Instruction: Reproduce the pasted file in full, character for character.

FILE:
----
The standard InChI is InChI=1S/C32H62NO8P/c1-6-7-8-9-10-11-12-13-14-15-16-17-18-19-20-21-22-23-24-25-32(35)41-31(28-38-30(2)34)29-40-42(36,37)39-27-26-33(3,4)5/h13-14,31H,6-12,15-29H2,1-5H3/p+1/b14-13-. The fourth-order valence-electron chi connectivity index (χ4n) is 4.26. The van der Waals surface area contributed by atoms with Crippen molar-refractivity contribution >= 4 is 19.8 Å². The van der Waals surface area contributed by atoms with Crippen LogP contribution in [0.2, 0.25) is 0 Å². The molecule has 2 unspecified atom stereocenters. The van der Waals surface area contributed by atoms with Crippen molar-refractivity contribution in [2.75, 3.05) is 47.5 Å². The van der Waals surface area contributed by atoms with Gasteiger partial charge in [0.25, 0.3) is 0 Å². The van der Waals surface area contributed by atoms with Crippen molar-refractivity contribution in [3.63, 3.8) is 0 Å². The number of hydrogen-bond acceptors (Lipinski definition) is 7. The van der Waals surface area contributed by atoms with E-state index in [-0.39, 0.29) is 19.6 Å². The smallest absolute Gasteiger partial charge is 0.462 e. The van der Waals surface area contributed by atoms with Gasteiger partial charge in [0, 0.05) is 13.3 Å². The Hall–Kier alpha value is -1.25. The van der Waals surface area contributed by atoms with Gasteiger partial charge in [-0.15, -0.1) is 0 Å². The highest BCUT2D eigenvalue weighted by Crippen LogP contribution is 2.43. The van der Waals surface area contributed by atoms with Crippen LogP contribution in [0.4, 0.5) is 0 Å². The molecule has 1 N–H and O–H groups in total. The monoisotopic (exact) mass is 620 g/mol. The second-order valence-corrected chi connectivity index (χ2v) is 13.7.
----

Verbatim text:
The standard InChI is InChI=1S/C32H62NO8P/c1-6-7-8-9-10-11-12-13-14-15-16-17-18-19-20-21-22-23-24-25-32(35)41-31(28-38-30(2)34)29-40-42(36,37)39-27-26-33(3,4)5/h13-14,31H,6-12,15-29H2,1-5H3/p+1/b14-13-. The fourth-order valence-electron chi connectivity index (χ4n) is 4.26. The van der Waals surface area contributed by atoms with Crippen molar-refractivity contribution >= 4 is 19.8 Å². The van der Waals surface area contributed by atoms with Crippen LogP contribution in [0.2, 0.25) is 0 Å². The molecule has 2 unspecified atom stereocenters. The van der Waals surface area contributed by atoms with Crippen molar-refractivity contribution in [2.75, 3.05) is 47.5 Å². The van der Waals surface area contributed by atoms with Gasteiger partial charge in [0.25, 0.3) is 0 Å². The van der Waals surface area contributed by atoms with Crippen molar-refractivity contribution in [3.63, 3.8) is 0 Å². The number of hydrogen-bond acceptors (Lipinski definition) is 7. The van der Waals surface area contributed by atoms with E-state index in [-0.39, 0.29) is 19.6 Å². The smallest absolute Gasteiger partial charge is 0.462 e. The van der Waals surface area contributed by atoms with Gasteiger partial charge in [0, 0.05) is 13.3 Å². The Hall–Kier alpha value is -1.25. The van der Waals surface area contributed by atoms with Gasteiger partial charge in [-0.15, -0.1) is 0 Å². The highest BCUT2D eigenvalue weighted by Crippen LogP contribution is 2.43. The van der Waals surface area contributed by atoms with Crippen LogP contribution in [0.4, 0.5) is 0 Å². The molecule has 1 N–H and O–H groups in total. The monoisotopic (exact) mass is 620 g/mol. The second-order valence-corrected chi connectivity index (χ2v) is 13.7.